Five Tips for Better SEO
Content marketing is built on writing, and when you go online, writing is built on SEO. At BlueJay, we’ve distilled the plethora of SEO advice out there into a few simple points that inform the content we create. Let’s get started.
Put SEO at the Beginning of the Content Process
Marketing is a message, and marketers are very good at crafting the right words and images to deliver that message. At the same time, they don’t always focus on the SEO until it is too late. You can’t properly optimize your page after it is written!
The best practice is to do your keyword and audience research first, before you start creating the content. This way, you’ll build your final product with the right bricks, and your message will come through with greater clarity.
Let the SEO Flow through your Keywords
“Feel the Force flow,” said Yoda, and that applies to SEO. When you write, make it natural. You want the content to read – in web writer’s jargon – organically. It has to look and sound the way we normally use our language. This follows directly from our first point, because you can’t do this if you insert the keywords at the end; you have to start with them.
But once you have the keywords and the direction, the rest is part of the writer’s craft. Don’t overuse the keywords, feel free to have fun with synonyms, and make use of the tools at your disposal to shape your content – ctrl-f is a great tool to help you see your keyword density. Density here is a technical term, for how often a keyword appears on the page. As a good rule of thumb, you should aim for a keyword density of two to three percent; any lower and it won’t attract the search engine, any higher and the text will start to sound canned. There is more art to this than algorithm, but that’s OK, because it’s not just algorithms that will be reading this.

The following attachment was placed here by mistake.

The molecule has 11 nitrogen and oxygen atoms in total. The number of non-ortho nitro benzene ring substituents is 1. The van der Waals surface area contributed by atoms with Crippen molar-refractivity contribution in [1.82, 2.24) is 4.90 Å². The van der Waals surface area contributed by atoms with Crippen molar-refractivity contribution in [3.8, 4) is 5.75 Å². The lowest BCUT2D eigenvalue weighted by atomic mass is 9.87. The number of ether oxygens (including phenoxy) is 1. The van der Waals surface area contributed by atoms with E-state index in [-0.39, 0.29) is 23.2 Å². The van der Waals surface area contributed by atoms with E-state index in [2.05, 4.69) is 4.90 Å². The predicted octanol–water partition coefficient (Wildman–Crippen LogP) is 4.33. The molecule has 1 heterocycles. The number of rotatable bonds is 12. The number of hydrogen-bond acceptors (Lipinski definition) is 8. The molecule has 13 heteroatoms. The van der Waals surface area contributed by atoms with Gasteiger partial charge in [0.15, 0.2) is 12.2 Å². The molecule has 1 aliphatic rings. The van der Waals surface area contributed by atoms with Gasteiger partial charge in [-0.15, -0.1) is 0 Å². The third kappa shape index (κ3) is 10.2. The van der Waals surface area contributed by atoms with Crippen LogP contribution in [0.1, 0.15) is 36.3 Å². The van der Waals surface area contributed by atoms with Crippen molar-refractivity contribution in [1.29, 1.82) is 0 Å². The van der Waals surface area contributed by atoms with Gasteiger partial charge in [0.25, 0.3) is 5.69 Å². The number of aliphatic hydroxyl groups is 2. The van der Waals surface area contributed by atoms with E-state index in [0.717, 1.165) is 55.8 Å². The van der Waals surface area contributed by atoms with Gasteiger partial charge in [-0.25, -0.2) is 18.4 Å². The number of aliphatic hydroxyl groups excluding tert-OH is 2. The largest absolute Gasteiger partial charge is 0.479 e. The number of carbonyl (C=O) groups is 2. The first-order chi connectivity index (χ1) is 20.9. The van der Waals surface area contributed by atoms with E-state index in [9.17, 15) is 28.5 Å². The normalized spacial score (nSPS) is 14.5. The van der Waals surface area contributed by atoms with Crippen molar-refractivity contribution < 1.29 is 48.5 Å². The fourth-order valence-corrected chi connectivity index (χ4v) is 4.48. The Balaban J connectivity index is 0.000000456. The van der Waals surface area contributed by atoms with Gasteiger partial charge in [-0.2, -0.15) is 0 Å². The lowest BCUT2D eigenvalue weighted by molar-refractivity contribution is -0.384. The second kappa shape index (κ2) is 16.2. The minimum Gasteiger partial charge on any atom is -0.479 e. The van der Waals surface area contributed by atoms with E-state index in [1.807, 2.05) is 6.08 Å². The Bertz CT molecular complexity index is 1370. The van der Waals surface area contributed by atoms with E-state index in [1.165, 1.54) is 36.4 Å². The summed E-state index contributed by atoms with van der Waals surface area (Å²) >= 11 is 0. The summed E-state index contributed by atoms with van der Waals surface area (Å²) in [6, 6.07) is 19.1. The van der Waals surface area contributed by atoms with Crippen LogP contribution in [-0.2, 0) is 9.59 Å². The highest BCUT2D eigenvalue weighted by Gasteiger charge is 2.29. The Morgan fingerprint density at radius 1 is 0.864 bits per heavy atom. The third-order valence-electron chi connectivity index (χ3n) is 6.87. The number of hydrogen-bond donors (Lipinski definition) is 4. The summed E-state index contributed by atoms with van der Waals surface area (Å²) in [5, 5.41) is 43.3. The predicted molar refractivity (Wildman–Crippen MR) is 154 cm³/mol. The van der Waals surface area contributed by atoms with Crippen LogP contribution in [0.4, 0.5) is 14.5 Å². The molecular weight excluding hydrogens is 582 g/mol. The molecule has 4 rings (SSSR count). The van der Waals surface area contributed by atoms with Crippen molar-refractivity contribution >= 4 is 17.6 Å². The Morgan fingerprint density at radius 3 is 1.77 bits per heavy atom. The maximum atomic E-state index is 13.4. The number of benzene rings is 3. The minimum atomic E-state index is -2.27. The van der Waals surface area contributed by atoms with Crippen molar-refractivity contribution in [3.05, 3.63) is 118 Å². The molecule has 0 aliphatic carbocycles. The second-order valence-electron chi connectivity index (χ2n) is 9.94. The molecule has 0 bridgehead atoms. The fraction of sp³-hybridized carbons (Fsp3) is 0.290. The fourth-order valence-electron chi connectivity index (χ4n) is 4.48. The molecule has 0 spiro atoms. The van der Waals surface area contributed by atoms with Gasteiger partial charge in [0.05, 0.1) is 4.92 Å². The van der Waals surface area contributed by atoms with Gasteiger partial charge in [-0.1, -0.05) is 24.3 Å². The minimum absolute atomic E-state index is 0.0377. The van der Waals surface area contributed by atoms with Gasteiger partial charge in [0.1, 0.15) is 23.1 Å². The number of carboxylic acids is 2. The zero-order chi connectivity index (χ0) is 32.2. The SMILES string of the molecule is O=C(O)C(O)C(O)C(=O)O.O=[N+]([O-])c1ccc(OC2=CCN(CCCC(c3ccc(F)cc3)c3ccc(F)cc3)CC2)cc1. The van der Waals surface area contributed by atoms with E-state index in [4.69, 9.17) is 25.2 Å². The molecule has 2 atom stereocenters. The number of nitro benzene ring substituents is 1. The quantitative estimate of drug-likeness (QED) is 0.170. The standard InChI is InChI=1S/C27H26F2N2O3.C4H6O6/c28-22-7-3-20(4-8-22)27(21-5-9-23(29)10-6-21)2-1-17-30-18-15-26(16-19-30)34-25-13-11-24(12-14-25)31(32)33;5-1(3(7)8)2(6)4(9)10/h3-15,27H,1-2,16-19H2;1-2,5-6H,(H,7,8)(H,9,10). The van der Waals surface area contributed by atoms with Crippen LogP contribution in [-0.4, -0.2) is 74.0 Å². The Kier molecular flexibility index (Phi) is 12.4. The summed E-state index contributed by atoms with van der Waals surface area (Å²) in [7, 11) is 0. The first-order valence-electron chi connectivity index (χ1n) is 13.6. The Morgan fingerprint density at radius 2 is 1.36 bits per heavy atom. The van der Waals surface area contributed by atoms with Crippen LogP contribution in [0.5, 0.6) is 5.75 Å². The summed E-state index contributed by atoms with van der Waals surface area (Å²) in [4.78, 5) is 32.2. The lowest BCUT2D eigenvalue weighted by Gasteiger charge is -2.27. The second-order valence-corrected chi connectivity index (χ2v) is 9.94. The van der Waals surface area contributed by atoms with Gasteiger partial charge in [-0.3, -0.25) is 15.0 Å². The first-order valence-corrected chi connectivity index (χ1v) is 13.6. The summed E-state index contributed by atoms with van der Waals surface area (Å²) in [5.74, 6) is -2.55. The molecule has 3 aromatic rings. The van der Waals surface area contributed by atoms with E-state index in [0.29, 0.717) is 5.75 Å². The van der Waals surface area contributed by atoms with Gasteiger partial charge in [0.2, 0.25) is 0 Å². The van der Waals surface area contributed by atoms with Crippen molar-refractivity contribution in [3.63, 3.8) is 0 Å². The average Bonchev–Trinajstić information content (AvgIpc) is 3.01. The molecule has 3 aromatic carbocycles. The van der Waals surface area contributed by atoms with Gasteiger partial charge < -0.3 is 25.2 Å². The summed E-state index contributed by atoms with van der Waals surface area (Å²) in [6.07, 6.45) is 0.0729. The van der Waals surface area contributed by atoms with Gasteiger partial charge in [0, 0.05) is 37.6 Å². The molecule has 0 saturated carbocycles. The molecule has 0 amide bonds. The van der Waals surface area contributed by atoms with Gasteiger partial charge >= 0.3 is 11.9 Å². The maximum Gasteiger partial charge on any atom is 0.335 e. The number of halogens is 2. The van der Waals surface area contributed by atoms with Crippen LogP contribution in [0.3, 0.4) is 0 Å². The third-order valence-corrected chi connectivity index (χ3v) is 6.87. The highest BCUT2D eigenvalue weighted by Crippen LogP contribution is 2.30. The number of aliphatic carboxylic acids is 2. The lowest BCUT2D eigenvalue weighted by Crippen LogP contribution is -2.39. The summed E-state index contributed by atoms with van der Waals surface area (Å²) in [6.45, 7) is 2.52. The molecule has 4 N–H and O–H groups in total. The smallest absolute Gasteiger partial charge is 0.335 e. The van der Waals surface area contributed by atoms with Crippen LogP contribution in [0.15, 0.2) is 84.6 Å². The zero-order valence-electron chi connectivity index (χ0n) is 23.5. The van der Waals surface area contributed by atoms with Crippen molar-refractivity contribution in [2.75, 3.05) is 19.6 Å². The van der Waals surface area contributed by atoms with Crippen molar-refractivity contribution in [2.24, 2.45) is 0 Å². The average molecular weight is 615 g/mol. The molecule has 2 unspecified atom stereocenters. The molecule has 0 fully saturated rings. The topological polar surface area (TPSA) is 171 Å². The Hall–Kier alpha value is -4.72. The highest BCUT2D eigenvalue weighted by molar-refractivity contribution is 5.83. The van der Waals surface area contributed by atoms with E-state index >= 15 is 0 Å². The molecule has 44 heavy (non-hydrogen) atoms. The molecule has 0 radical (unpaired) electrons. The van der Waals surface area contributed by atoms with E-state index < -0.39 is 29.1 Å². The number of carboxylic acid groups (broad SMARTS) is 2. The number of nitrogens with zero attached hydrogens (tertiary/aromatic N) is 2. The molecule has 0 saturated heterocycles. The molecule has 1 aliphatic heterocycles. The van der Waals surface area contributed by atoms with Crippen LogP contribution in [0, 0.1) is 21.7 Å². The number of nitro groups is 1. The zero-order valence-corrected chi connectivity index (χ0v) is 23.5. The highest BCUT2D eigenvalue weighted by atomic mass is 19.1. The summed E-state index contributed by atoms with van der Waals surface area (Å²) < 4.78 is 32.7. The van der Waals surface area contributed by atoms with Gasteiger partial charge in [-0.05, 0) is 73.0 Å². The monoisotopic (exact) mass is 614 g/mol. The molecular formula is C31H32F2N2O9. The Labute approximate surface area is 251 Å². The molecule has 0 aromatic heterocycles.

Write to Your Audience
Too many writers forget this. It’s an easy rule to forget, really, because writers have a bad habit of assuming that other writers will be reading what they produce. But unless you’re a literary novelist or a bad poet, other writers are not your primary audience.
You’re actually writing to your end user. This can be a guy looking for language lessons, or a prospective university student, or a tech entrepreneur – it all depends on who your client is, and who they are trying to reach. This means you’ll have to understand UX writing – user experience – but we’ll save that for another blog. What matters here is, you’ll need to know what’s important to that end user, which is part of your initial research. As you see, these rules are all interconnected.
Proofread, Proofread, Proofread!
We can’t emphasize this enough. Search engine spiders absolutely hate bad spelling and grammar. Fortunately for you, BlueJay Marketing hates it too, and we have the experience to edit in both American and British English.
Every piece of content we produce is carefully vetted – our basic editorial rule is, nothing goes out without having had two sets of eyes on it.
Don’t Forget the Metas
Meta tags aren’t sexy these days, in fact, they are downright on the decline, but you still can’t ignore them. The metas are elements of the page’s HTML, including the keywords, the page title, and a short description, encoded so that the search spiders can read them. The reader will never see them – unless he’s a geek who likes to peek at the page’s source code – but the tags give instructions to the search engines that tell them where to put the page in the results.
We make metas part of the overall writing process, ensuring that the tags and content are congruent and relevant to each other. It’s the journeyman work of content writing in digital marketing. You can think of them as variations on Chopsticks, by a concert pianist.
SEO is a vital part of your content writing, and it’s essential to get it right to make it effective.